In damp climates, the hooves tend to spread out more and wear down less than in dry climates, though more lush, growing forage may also be a factor. Thus, a horse kept in a climate such as that of Ireland may need to have its feet trimmed more frequently than a horse kept in a drier climate such asArizona, in the southwestern United States. HP 462889-421 Battery
All domesticated horses need regular hoof trims, regardless of use. Horses in the wild do not need hoof trims because they travel as much as 50 miles (80 km) a day in dry or semi-arid grassland in search of forage, a process that wears their feet naturally. HP 462890-151 Battery
Domestic horses in light use are not subjected to such severe living conditions and hence their feet grow faster than they can be worn down. Without regular trimming, their feet can get too long, eventually splitting, chipping and cracking, which can lead to lameness. HP 462890-161 Battery
On the other hand, horses subjected to hard work may need horseshoes for additional protection. Some advocates of the barefoot horse movement maintain that proper management may reduce or eliminate the need for shoes, or propose hoof boots as an alternative. HP 462890-251 BatteryCertain activities, such as horse racing and police horse work, create unnatural levels of stress and will wear down hooves faster than they would in nature. Thus, some types of working horses almost always require some form of hoof protection.
The cost of farrier work varies widely, depending on the part of the world, HP 462890-541 Battery
the type of horse to be trimmed or shod, and any special issues with the horse's foot that may require more complex care. The cost of a trim is roughly half to one-third that of the cost of a set of shoes, and professional farriers are typically paid at a level commeasurate with other skilled labourers in an area, such as plumbers or electricians, though farriers charge by the horse rather than by the hour. HP 462890-751 Battery
In the United Kingdom, it is illegal for anyone other than a registered farrier to shoe a hoof or prepare the hoof to receive a shoe. It is not illegal in the UK for anyone to trim hooves for maintenance or cosmetic purposes, as long as it is not done preparatory to the application of a shoe. HP 462890-761 Battery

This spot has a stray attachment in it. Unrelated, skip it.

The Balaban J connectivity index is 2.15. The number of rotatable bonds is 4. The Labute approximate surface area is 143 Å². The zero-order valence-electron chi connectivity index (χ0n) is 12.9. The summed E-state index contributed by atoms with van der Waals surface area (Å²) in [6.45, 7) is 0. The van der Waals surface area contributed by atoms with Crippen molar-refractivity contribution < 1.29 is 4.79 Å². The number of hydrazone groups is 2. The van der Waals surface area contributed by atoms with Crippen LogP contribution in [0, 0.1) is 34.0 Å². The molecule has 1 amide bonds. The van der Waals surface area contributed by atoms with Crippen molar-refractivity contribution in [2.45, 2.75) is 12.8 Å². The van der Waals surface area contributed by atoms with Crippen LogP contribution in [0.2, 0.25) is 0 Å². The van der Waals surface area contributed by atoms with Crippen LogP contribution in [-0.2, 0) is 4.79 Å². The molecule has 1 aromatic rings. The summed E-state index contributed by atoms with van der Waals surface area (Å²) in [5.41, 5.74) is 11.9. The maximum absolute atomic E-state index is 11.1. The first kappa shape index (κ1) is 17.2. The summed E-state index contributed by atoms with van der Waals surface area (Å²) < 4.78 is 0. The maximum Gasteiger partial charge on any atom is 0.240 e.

The legs of a horse require routine observation for lacerations or swelling. Everyday care involves brushing the legs with a brush to remove dirt and mud. A currycomb is generally not used below the knees. It is common to have excess hair trimmed from the fetlock to prevent excess accumulation of mud and moisture that may lead to skin problems. HP 462891-162 Battery
Many riders wrap the horse's legs with protective boots or bandages to prevent injury while working or exercising. After a ride, it is common for a rider or groom to hose off the legs of a horse to remove dirt and to ease any minor inflammation to the tendons and ligaments. HP 463305-341 Battery
Liniment may also be applied as a preventative measure to minimize stiffness and ease any minor strain or swelling. If the horse has been overworked, injured, or is to be transported, a standing bandage or shipping boot may be placed on the horse's legs for protection, to hold a wound dressing, or to provide support. HP 463305-751 Battery
Wrapping legs requires care and skill. A too loose bandage will fall off, potentially tangling in the horse's legs, causing panic or injury. A too tight bandage may cause injury to tendons, ligaments and possible circulation problems. Commercial boots for riding or shipping are simpler to apply as they attach with a hook and loop fastening, or, less often, with adjustable buckles. HP 464058-121 Battery
Leg bandages require more attention. A bandage is usually applied over a protective padding of roll cotton or a premade quilted pad. The bandage is started on the outside of the leg, in the middle of the cannon bone, then wrapped down to either the fetlock or the hoof, depending on the purpose for which it is used, HP 464058-121 Battery
then back up to just under the knee, then back to the center of the cannon just above the starting point, ending on the outside of the leg. Most of the time, a left leg is wrapped in a counter-clockwise direction, and a right leg wrapped in a clockwise direction, starting on the outside, moving front to back. HP 464059-121 Battery
Legs may be bandaged with either disposable stretchable wrap that sticks to itself, or with washable fleece or cotton wraps that are reusable and fasten at the ends with a hook and loop closure. Bandages may also be taped with medical tape to help them stay on. HP 464059-121 Battery,HP 464059-141 Battery,HP 464059-141 Battery